The latest date to put in your calendar is for the Taurid meteor shower, which will be delivering shooting fireballs for the next few weeks.
What is the Taurid meteor shower?
Earth passes through the Taurid shower every year around the first few weeks of November, peaking over a period of 48 hours.
The Taurid shower is thought to be made up of the remains of a comet, Encke, which has been breaking apart for the past 20,000 to 30,000 years. No one knows how big a Taurid meteorite might be, but NASA expert Bill Cooke said the comet chunks are estimated to weigh a few ounces.
What can I expect to see?
As impressive as a self-destructive comet sounds, disclaimer here, the Taurid meteor shower is not as impressive as the Perseid meteor that saw over 200 shooting stars an hour back in August.
Instead the Taurids are famous for having infrequent, slow moving, but incredibly bright, shooting stars - you should expect to see only a handful across a period of an hour.
Although this is less jaw dropping than a storm of fireballs, the slow movement is probably beneficial to amateur stargazers who don’t want a “blink and you’ll miss it” type event.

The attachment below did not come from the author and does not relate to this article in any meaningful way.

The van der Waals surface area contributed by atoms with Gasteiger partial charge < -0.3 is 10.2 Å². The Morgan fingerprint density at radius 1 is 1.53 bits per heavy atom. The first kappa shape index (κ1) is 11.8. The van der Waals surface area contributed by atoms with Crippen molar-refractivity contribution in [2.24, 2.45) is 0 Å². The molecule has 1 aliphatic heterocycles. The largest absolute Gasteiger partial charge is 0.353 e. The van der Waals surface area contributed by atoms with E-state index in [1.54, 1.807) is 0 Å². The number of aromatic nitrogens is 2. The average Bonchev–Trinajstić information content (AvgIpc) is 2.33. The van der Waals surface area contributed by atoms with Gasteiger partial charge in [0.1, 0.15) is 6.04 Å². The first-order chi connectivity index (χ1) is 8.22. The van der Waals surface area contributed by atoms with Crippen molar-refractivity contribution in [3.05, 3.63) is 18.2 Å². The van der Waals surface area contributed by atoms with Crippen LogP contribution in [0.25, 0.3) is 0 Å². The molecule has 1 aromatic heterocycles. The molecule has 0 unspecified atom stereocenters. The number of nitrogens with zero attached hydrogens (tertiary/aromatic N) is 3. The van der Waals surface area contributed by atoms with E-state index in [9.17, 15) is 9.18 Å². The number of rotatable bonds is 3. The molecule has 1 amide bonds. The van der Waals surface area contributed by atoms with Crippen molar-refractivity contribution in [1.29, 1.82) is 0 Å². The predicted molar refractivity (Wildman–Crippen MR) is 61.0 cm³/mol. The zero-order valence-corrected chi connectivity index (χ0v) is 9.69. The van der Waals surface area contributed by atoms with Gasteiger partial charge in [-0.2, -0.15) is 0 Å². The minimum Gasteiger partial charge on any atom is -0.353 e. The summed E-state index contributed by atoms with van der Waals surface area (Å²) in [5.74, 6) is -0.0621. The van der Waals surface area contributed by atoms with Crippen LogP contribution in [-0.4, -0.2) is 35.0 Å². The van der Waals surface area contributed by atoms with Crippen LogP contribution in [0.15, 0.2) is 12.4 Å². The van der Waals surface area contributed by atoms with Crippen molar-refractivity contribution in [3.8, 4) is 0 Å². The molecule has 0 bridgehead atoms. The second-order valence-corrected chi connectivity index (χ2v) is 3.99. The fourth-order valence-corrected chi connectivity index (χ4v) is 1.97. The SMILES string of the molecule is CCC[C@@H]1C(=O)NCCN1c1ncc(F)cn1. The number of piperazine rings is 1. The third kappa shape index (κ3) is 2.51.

Cooke said: “In general, the Taurids are very bright. There may only be five an hour, but they are bright. That is their claim to fame.”
Where can I see the Taurid meteor shower?
The Taurid meteor shower occurs in both the Northern and Southern hemisphere, but a week apart, with the northern show happening first.
For the best view you need to be as far away from light pollution as possible, so urban built-up areas are best avoided.
When can I see the Taurid meteor shower?
In the northern hemisphere (for UK viewers) the shower will peak on the 4 November and again on the 5 November. Whereas the South Taurid shower, is a week later on the 11 and 12 November.
The meteors are meant to be most abundant around midnight on those dates, so get out in the garden with your deckchair (and possibly a blanket) for a late night show.